• GE’s 7HA.03 gas turbine is the largest, most efficient and flexible 60 Hertz gas turbine currently in operation globally
• The approximately 1,260-Megawatt Dania Beach Clean Energy Center is powered by two of GE’s 7HA.03 gas turbines
• Dania Beach Clean Energy Center replaced an aging power plant and now produces the equivalent electricity needed to power approximately 250,000 South Florida homes with around-the-clock power, reduces emissions by 70% compared to the previous plant, and helps enable FPL to continue America’s largest solar expansion
• GE’s 7HA.03 gas turbine industry-leading performance was validated at GE’s Test Stand 7 in Greenville, South Carolina
GE and the largest electric utility in the United States, Florida Power & Light Company (FPL), celebrated the start of commercial operation for the world’s first GE 7HA.03 gas turbines at the FPL Dania Beach Clean Energy Center (Dania Beach), located near Fort Lauderdale, Florida. GE 7HA.03 gas turbine is the largest, most efficient, and flexible 60 Hertz (Hz) gas turbine currently in operation globally. Powered by two GE 7HA.03 gas turbines, Dania Beach is now delivering up to approximately 1,260 megawatts (MW), the equivalent electricity needed to power approximately 250,000 homes. This modernization led to a 70% emissions reduction compared to the previous site and will help ensure FPL is able to reliably and affordably deliver 24/7 electricity in the rapidly growing state of Florida – particularly in the highly populated areas of Miami-Dade and Broward counties.
“FPL has worked for more than two decades to systematically modernize our fleet of power plants by tearing down aging, inefficient plants and replacing them with ultra-efficient, clean energy centers like the one in Dania Beach,” said FPL Chairman and CEO Eric Silagy. “For customers, it’s translated to billions in fuel savings. And, our highly efficient power plant fleet has prevented tens of millions of tons carbon dioxide emissions. With GE’s cutting-edge HA technology, the Dania Beach Clean Energy Center is now one of the most fuel-efficient plants in the world and will save customers even more money while further reducing our environmental footprint.”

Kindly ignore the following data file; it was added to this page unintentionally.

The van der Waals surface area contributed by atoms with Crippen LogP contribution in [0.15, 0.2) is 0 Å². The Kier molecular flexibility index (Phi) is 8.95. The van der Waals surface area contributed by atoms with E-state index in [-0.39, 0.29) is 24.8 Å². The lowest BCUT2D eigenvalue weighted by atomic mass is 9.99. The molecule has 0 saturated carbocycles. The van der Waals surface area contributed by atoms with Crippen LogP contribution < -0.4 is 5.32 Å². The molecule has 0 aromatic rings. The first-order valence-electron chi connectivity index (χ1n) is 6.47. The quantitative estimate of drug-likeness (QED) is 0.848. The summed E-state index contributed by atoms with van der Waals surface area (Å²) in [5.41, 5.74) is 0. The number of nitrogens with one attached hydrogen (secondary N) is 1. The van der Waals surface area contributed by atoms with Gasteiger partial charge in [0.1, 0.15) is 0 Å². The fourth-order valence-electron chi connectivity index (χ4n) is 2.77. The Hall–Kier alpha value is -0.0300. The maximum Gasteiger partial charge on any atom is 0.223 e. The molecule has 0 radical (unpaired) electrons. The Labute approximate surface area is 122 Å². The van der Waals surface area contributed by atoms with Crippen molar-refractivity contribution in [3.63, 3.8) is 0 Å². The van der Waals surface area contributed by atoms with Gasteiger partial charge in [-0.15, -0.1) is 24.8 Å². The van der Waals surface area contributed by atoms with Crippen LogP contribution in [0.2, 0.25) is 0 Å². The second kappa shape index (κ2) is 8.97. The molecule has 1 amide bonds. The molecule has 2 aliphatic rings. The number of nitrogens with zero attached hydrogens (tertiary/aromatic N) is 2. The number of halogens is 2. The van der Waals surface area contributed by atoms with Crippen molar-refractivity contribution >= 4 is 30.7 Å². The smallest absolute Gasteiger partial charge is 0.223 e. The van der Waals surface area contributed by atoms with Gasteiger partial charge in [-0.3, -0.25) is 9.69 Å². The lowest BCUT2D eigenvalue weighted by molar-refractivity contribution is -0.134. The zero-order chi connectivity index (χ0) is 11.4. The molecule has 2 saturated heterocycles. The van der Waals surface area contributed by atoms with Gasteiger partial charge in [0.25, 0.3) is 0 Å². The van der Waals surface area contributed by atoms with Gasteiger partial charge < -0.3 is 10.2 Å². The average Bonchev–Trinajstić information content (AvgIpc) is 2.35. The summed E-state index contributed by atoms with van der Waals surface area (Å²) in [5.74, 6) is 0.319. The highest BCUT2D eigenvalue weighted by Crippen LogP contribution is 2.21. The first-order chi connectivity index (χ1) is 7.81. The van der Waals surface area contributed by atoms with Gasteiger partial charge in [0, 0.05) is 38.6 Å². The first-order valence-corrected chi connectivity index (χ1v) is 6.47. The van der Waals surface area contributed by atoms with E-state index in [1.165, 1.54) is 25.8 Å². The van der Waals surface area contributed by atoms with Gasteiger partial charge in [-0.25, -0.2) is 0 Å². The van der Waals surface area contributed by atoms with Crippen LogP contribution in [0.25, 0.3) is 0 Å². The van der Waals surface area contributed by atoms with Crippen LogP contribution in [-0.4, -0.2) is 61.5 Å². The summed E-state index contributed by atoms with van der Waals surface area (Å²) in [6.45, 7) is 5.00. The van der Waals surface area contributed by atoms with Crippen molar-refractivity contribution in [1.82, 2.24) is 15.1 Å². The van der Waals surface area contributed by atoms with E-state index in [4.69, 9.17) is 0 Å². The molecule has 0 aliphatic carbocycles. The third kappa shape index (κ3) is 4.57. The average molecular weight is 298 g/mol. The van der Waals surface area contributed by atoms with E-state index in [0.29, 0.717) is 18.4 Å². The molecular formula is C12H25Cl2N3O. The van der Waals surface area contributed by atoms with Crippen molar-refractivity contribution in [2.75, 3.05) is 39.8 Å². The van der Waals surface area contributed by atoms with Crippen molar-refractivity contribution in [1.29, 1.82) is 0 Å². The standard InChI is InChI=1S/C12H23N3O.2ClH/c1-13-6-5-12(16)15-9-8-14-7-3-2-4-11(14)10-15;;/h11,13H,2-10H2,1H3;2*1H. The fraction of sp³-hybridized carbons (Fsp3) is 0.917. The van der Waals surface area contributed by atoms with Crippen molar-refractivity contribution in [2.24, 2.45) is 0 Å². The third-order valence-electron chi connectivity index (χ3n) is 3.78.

Plants like the Dania Beach Clean Energy Center produce around-the-clock power, enabling FPL to continue its rapid solar expansion, which is the largest in the United States. Looking into the future, FPL believes that, with some modifications, natural gas units – like the ones at Dania Beach – may be fueled by hydrogen instead of by natural gas. The use of natural gas as a fuel for these units already results in the lowest carbon emissions possible from fossil fuel use. However, being able to use hydrogen as a fuel would result in zero carbon emissions from the operation of these units. FPL is currently developing a pilot project that will test using green hydrogen to replace a portion of the natural gas at its power plant in Okeechobee County, Florida – which also utilizes GE technology.